A rare political cartoon by Draper Hill satirizing the United States’ Cold War-era Containment Policy, which sought to limit the expansion of Soviet communism but ended up precipitating the catastrophe of the Vietnam War. Present here in both working manuscript and printed form, enabling one to see changes from conception to the final copy.
The draft of the cartoon depicts President Lyndon B. Johnson as a rather homespun carpenter in overalls and carrying a handsaw. He contemplates a table with four mismatched legs, barely supporting a wobbling globe on which Vietnam is highlighted in white. The table represents the Containment policy famously championed by George Kennan and first implemented by President Truman and Dean Acheson, Secretary of State from 1949-1953. Johnson quips, “Dean Acheson, an amateur carpenter, says he would rather build a table than a foreign policy: “You don’t have to wait 25 years to see how it comes out.””
The printed version spreads accountability and introduces comic contrast by adding Johnson’s Secretary of State Dean Rusk and Secretary of Defense Robert McNamara. The two men, dressed in suits in contrast to Johnson’s shabby overalls, crouch and kneel to get a closer look at Acheson’s rickety table.
At the time this cartoon was drawn, Johnson, Rusk and McNamara were dealing with the most infamous consequence of Acheson’s Containment policy, namely the undeclared war in Vietnam. This cartoon suggests what is now generally accepted: America’s most senior leaders knew the war to be unwinnable, but maintained and even expanded the war effort in order to maintain “credibility.”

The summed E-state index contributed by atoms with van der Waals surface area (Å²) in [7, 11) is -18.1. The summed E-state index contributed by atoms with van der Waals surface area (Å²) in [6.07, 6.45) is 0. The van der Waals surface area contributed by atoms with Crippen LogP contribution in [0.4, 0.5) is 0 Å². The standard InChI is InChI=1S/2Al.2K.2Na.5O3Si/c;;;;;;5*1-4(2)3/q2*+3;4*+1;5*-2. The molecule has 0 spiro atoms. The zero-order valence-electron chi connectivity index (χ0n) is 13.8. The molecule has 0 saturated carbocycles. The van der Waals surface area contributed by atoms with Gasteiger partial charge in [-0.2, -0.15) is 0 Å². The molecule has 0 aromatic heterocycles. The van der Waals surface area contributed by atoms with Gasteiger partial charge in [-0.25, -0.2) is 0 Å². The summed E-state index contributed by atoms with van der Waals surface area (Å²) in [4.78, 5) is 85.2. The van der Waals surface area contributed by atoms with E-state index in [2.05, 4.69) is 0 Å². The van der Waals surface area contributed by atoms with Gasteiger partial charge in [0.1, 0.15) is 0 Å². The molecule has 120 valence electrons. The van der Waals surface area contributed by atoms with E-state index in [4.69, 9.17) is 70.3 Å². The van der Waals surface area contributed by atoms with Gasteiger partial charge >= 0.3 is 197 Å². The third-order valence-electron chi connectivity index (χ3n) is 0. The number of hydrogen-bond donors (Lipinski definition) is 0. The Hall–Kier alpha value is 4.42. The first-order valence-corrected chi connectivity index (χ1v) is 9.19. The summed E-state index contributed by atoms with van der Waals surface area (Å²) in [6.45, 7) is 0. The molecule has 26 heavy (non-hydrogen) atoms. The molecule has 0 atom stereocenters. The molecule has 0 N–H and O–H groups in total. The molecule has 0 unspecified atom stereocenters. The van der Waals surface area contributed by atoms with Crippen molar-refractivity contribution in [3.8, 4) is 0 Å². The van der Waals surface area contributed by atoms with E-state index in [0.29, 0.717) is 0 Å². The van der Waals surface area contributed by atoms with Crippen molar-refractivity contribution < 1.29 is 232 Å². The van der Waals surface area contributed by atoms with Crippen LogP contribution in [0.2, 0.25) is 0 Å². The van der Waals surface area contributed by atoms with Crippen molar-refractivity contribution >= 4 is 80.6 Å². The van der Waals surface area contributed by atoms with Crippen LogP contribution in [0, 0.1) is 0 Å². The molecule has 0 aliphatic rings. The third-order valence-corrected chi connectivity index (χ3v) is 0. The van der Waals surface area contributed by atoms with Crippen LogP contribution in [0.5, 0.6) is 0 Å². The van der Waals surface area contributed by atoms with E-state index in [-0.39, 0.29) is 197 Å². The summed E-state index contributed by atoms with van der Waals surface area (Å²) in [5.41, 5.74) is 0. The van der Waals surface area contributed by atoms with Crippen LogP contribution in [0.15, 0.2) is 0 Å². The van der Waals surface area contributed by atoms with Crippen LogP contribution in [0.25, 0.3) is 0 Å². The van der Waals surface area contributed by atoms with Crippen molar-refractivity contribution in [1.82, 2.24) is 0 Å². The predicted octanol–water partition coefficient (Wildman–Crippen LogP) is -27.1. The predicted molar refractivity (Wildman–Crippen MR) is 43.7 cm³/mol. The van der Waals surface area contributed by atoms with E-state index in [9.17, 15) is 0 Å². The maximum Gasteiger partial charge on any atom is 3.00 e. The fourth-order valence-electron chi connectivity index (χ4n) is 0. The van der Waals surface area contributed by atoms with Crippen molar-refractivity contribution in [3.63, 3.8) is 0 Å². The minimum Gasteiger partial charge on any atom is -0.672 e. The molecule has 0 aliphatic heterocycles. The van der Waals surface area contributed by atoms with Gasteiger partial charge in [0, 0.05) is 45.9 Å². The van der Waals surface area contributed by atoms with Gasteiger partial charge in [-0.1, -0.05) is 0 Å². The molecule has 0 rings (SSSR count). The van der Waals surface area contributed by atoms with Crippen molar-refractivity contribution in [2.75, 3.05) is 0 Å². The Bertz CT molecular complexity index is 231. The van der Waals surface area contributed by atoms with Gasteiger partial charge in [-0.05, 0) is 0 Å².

Draper Hill (1935-2009) was a graduate of Harvard and the Slade School of Fine Art. He began to ply his trade as a political cartoonist with the Quincy, Massachusetts Patriot Ledger and the Worcester Telegram. Hill would eventually move to the Detroit News in 1976 and remained there until his retirement in 1999. During his illustrious career he was awarded the Thomas Nast prize for editorial cartooning in 1990 and is also known for his historical research on James Gillray.
Hill’s work is a reminder of the power of images, for better and worse, to reduce complex arguments to their essence.